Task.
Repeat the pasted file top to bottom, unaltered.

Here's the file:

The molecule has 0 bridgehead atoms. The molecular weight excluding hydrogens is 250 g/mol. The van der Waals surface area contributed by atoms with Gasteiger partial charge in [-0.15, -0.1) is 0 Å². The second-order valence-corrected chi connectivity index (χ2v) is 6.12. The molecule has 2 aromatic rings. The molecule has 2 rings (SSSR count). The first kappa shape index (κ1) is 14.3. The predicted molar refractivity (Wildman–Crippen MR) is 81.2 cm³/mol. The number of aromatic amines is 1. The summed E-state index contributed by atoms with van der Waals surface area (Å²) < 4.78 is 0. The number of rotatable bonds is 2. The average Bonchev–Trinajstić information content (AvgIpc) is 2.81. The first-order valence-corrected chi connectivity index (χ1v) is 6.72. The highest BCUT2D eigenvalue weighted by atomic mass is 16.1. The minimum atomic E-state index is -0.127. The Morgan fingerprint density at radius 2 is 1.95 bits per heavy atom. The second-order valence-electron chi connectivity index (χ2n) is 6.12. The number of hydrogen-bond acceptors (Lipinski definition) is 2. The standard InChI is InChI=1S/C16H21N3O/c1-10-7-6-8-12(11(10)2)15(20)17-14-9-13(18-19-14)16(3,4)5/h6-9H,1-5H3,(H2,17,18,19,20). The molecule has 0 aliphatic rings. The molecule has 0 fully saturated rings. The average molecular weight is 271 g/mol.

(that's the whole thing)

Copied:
The molecule has 0 bridgehead atoms. The molecular weight excluding hydrogens is 250 g/mol. The van der Waals surface area contributed by atoms with Gasteiger partial charge in [-0.15, -0.1) is 0 Å². The second-order valence-corrected chi connectivity index (χ2v) is 6.12. The molecule has 2 aromatic rings. The molecule has 2 rings (SSSR count). The first kappa shape index (κ1) is 14.3. The predicted molar refractivity (Wildman–Crippen MR) is 81.2 cm³/mol. The number of aromatic amines is 1. The summed E-state index contributed by atoms with van der Waals surface area (Å²) < 4.78 is 0. The number of rotatable bonds is 2. The average Bonchev–Trinajstić information content (AvgIpc) is 2.81. The first-order valence-corrected chi connectivity index (χ1v) is 6.72. The highest BCUT2D eigenvalue weighted by atomic mass is 16.1. The minimum atomic E-state index is -0.127. The Morgan fingerprint density at radius 2 is 1.95 bits per heavy atom. The second-order valence-electron chi connectivity index (χ2n) is 6.12. The number of hydrogen-bond acceptors (Lipinski definition) is 2. The standard InChI is InChI=1S/C16H21N3O/c1-10-7-6-8-12(11(10)2)15(20)17-14-9-13(18-19-14)16(3,4)5/h6-9H,1-5H3,(H2,17,18,19,20). The molecule has 0 aliphatic rings. The molecule has 0 fully saturated rings. The average molecular weight is 271 g/mol.